The agencies encourage management to discuss applicable regulatory reporting requirements and supervisory considerations with its primary federal regulator prior to consummating a business combination.
Fair Value Measurements
The valuation of the assets acquired and liabilities assumed in a business combination presents accounting and supervisory challenges. For example, many of these assets and liabilities are illiquid and lack quoted market prices, which complicates the estimation of their acquisition-date fair values. Thus, a key issue underlying fair value estimates is the appropriateness of inputs and the appropriate selection and use of valuation techniques. Some valuation techniques employ complex models and, therefore, warrant further supervisory review. For example, reliability concerns may arise when the institution does not use clear and rigorous valuation techniques or where one or more significant inputs to a valuation estimate are not observable, even indirectly, from active markets. This is especially true when estimating the fair value of illiquid financial instruments, indemnification assets, and identifiable intangible assets that are acquired in a business combination.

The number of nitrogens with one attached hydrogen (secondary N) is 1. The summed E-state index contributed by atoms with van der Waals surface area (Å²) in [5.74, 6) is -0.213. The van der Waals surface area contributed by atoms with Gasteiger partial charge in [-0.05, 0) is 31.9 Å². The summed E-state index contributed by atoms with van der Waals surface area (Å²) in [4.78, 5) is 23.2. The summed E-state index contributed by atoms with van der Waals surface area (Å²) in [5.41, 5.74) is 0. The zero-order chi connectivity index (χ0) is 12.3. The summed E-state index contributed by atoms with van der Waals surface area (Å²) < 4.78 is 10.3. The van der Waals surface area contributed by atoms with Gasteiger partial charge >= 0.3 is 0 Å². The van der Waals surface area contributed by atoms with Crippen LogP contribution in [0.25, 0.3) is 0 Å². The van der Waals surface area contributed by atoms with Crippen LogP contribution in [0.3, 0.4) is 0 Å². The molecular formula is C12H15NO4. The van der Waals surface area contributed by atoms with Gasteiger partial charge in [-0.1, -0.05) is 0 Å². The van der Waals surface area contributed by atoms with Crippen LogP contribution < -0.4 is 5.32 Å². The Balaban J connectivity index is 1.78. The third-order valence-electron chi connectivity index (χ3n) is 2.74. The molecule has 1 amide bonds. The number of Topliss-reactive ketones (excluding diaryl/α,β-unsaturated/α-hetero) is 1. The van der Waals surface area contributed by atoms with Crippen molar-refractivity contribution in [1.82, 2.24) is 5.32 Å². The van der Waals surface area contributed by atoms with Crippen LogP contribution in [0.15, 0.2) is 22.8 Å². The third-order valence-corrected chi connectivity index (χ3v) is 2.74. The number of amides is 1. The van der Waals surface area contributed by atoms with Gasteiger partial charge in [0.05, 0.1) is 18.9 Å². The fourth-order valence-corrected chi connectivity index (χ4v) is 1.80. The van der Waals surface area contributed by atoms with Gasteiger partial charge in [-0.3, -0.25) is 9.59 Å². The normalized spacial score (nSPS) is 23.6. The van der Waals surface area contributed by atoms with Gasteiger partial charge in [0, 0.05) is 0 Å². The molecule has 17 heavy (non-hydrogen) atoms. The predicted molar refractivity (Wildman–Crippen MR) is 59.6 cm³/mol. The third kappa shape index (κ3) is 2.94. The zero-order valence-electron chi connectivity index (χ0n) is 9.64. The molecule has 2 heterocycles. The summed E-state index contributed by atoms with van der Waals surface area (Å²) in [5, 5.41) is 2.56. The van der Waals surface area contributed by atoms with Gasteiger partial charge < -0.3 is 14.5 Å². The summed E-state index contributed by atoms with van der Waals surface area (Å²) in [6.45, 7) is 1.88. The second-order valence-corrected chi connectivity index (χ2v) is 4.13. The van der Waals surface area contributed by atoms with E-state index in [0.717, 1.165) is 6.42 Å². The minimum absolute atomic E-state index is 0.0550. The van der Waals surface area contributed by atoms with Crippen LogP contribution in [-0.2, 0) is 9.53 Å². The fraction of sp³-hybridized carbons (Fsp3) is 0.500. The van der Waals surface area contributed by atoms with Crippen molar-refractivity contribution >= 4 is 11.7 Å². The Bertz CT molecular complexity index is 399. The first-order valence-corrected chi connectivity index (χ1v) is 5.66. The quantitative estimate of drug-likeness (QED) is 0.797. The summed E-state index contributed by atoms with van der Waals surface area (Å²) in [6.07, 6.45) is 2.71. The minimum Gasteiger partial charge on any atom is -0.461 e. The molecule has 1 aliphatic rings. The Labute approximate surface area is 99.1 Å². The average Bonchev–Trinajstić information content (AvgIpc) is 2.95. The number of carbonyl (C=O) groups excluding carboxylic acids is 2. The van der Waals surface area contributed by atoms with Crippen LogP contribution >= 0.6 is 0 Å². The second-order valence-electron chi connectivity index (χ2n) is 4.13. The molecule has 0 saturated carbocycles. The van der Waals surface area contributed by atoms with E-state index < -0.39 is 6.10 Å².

It is management’s responsibility to report fair values in accordance with ASC Topic 820. Because of the significant impact fair value measurements and any resultant goodwill or bargain purchase gain have on the financial statements, management should have appropriate written fair value measurement policies, procedures, and controls in place. These policies, procedures, and controls should be executed by experienced and qualified individuals knowledgeable in both GAAP and regulatory reporting requirements for business combinations. Furthermore, management’s fair value measurements should be well supported and are subject to review by examiners.